Furthermore, there was insufficient competent evidence of diminished capacity to warrant the instruction. (See People v. Flannel (1979) 25 Cal.3d 668, 684–686, 160 Cal.Rptr. 84, 603 P.2d 1; People v. Carr (1972) 8 Cal.3d 287, 294, 104 Cal.Rptr. 705, 502 P.2d 513.) Defendant testified on the day in question he consumed about half a quart of Baccardi, but he denied drinking anything more after leaving the car and going from one club to another. He told his companion to drive because “I was too loaded.” Neither the victims nor other witnesses who observed the defendant on the night in question testified that defendant appeared intoxicated. His own conduct during commission of the offenses and subsequent flight belie the assertion of intoxication.
Defendant next contends the court erred by instructing on implied malice. The jury was instructed as to the following: (1) that section 217 requires a specific intent to murder (CALJIC No. 9.01); (2) that murder is the unlawful killing of a human being with malice aforethought (CALJIC No. 8.10); (3) that “malice” may be either “express” or “implied”; (4) that malice is express when there is manifested an intent unlawfully to kill a person and implied when the killing results from an act involving a high degree of probability that it will result in death, which act is done for a base antisocial purpose and with wanton disregard for human life. (CALJIC No. 8.11, as modified.3 )
Defendant relies primarily upon People v. Martinez (1980) 105 Cal.App.3d 938, 165 Cal.Rptr. 11, in support of the assertion that the malice component of section 217 4 is limited to express malice (i. e. intent-to-kill malice) and does not include implied malice (i. e. wanton malice).
In Martinez the court affirmed the order granting a new trial stating, “We agree that the appropriate murder definitions were given; however, as previously noted, the jury was also instructed that they could find intent to kill, pursuant to CALJIC No. 8.31 by implication where the defendant did act with a high degree of probability that it would result in death; and that malice could be implied if the killing was the result of the perpetration of an inherently dangerous felony. The instructions were not merely inconsistent or confusing but would appear to inform the jury that although specific intent was an element of the crime, the intent could be implied from the facts of the case ․ that is not the law.” (P. 945, 165 Cal.Rptr. 11.)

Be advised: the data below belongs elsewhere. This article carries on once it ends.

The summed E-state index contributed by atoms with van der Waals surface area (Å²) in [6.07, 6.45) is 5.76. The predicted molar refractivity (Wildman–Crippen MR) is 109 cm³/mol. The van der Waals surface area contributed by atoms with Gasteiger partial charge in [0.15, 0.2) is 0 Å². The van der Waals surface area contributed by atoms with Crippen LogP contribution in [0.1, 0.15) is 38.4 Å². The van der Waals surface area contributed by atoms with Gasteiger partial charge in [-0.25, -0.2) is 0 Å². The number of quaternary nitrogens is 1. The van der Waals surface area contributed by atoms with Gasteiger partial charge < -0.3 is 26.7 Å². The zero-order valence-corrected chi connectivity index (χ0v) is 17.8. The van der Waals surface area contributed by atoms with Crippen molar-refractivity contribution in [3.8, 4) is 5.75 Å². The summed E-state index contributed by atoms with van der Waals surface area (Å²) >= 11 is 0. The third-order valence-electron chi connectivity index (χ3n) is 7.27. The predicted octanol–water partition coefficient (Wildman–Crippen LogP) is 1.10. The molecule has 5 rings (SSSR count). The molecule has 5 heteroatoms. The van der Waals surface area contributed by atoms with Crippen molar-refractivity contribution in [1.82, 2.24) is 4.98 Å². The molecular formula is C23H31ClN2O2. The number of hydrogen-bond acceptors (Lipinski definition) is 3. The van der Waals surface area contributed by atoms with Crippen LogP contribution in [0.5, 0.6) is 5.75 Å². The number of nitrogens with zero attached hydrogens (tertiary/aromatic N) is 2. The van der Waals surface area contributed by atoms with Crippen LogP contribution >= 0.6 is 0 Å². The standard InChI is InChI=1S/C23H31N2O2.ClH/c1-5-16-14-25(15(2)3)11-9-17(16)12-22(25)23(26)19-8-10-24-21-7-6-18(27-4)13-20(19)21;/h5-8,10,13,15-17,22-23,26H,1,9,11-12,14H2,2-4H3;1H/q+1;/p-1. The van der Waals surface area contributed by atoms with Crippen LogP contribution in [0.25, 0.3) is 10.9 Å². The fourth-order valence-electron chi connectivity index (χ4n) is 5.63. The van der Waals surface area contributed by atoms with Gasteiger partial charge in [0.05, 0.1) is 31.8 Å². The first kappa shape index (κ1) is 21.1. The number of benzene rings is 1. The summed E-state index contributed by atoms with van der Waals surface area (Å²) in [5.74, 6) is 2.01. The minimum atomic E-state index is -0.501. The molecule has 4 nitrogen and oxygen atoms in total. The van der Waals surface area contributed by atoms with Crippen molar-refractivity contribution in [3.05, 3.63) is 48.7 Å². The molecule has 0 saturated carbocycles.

In the instant case, the court did not give CALJIC No. 8.31 or instruct that malice could be implied if the killing was the result of the perpetration of an inherently dangerous felony.
The Martinez opinion suggests that an intent to kill is essential to the offense of assault with intent to commit murder, and in that context the court noted that the case of People v. Mize (1889) 80 Cal. 41, 22 P. 80, has yet to be overruled. In Mize the Supreme Court held it was error to instruct the jury an intent to murder would be established if the jury found the assailant aimed and fired a pistol at the victim with either deliberation and premeditation or reckless disregard of human life under circumstances likely to kill the defendant. (P. 44, 22 P. 80.) The court stated: “It is doubtless true that, as a general rule, a man is presumed to have intended that which he has done, or that which is the immediate and natural consequence of his act, but where an act becomes criminal only when it has been performed with a particular intent, that intent must be alleged and proved ․ This charge withdrew from the jury the consideration of the question whether the defendants intended to kill [the victim].” (Pp. 44–45, 22 P. 80.) In Mize the court concluded that because defendants asserted self-defense, it was error to allow the jury to presume murderous intent simply as a consequence of the shooting. (P. 45, 22 P. 80)5 Thus, the focus of error in Mize was upon the instruction which permitted the jury to infer murderous intent simply on the basis of the assault.